Kimia Biosciences Limited

Benfotiamine

General Information:

Benfotiamine is a derivative of vitamin B1. It was developed in Japan specifically to treat Korsakoff’s syndrome Benfotiamine reduces the extra biosynthesis and accumulation of a number of glucose metabolites, including glyceraldeyde-3-phosphate and dihydroxyacetone phosphate. Elevated levels of those glucose intermediates function as a trigger to most of the mechanisms accountable for hyperglycemia-caused cell damage. Benfotiamine increases tissue amounts of thiamine diphosphate, consequently growing transketolase activity and producing a significant decrease in glucose metabolites and precursors to AGEs. Up to now, two of the most effective AGE inhibitors in living microorganisms would be the Vitamin B1 derivative, benfotiamine and also the Vitamin B6 derivative, pyridoxamine. Additionally, benfotiamine has long been proven to lessen NF-kB activity, therefore restricting the over-production from the harmful superoxide toxin. Excess superoxide production may partly hinder a vital enzyme in glucose metabolic process, glyceraldehyde-3-phosphate dehydrogenase, directing glucose metabolites from glycolysis in to the major glucose-driven signaling paths that cause hyperglycemic damage. Theoretically, overdose with benfotiamine should cause menopausal flashes, bluish skin (because of rapid utilization of oxygen), tingling, and difficulty breathing, but used, this merely has not happened.

CAS No.

22457-89-2

Therapeutic Category:

Anti–Biotic drugs

IUPAC Name:

S-[2-{[(4-Amino-2-methylpyrimidin-5-yl)methyl] (formyl)amino}-5-(phosphonooxy)pent-2-en-3-yl] benzenecarbothioate

Molecular Formula:

C19H23N4O6PS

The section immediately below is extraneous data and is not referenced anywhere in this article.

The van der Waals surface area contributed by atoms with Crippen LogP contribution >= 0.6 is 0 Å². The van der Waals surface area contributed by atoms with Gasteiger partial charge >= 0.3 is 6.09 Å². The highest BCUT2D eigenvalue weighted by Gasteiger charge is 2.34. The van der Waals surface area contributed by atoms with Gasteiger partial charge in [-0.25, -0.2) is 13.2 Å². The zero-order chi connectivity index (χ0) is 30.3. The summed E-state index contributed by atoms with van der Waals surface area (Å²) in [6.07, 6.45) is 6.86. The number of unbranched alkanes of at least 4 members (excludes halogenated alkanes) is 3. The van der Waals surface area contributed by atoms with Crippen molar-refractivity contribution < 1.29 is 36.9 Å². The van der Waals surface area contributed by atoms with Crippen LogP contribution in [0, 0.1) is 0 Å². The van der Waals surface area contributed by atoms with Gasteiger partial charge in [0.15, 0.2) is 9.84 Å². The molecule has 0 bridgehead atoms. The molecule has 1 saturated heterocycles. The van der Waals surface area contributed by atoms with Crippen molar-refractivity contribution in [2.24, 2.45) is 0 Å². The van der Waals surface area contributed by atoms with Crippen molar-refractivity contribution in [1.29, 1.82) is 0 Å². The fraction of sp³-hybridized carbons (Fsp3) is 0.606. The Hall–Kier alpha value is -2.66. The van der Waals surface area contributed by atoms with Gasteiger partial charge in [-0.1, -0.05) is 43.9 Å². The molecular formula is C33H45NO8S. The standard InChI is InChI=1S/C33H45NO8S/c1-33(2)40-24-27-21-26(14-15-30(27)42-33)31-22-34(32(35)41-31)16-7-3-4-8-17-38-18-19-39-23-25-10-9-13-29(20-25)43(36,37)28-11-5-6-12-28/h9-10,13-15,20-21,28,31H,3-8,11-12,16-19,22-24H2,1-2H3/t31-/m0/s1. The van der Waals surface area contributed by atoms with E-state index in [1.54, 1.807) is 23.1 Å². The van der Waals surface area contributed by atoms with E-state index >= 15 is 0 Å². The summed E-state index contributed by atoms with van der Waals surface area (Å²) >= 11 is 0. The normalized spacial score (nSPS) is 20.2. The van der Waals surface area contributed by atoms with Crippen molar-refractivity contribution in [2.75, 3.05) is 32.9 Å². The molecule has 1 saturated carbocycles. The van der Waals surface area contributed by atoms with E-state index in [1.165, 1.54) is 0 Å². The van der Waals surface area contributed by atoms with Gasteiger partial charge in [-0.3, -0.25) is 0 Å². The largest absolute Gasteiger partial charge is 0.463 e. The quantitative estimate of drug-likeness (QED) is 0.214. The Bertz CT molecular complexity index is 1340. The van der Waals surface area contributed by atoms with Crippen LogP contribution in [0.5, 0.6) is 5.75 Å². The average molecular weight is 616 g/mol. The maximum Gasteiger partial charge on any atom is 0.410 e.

Molecular Weight:

C19H23N4O6PS

Molecular Structure:

Benfotiamine

Mechanism of Action

Benfotiamine exerts it beneficial effects via a number of mechanisms. In the case of diabetes, benfotiamine increases transketolase activity, an important enzyme in glucose metabolism, and as a result, blocks three of the major molecular pathways leading to hyperglycemic damage. It prevents the increase in UDP-N-acetylglucosamine (UDP-GlcNAc) and enhances hexosamine pathway activity that decreases the buildup of detrimental glucose metabolites that can lead to advanced glycation end products (AGE). Benfotiamine also normalizes protein kinase Copyright © 2006 Thorne Research, Inc. All Rights Reserved. No Reprint Without Written Permission. Alternative Medicine Review Volume, Number 3 September 2006 Monograph Benfotiamine Alternative Medicine Review u Volume 11, Number 3 u 2006 Page 239 C (PKC) activity and prevents nuclear factor-kappaB (NF-κB) activation in the retina of diabetics. In addition, benfotiamine corrects imbalances in the polyol pathway by decreasing aldose reductase activity, sorbitol concentrations, and intracellular glucose, thereby protecting endothelial cells from glucose-induced damage. Benfotiamine also corrects glucose-induced endothelial cell damage by normalizing cell replication rates and decreasing apoptosis. Animal models of diabetic limb ischemia demonstrated these mechanisms are responsible for improved post-ischemic healing. Research has also shown benfotiamine’s enhancement of transketolase activity in erythrocytes and renal glomeruli protects the kidneys from glucose-induced damage and prevents the development of diabetic nephropathy. In alcoholics and patients with chronic renal disease, benfotiamine corrects thiamine deficiency and can decrease the incidence of neuropathies.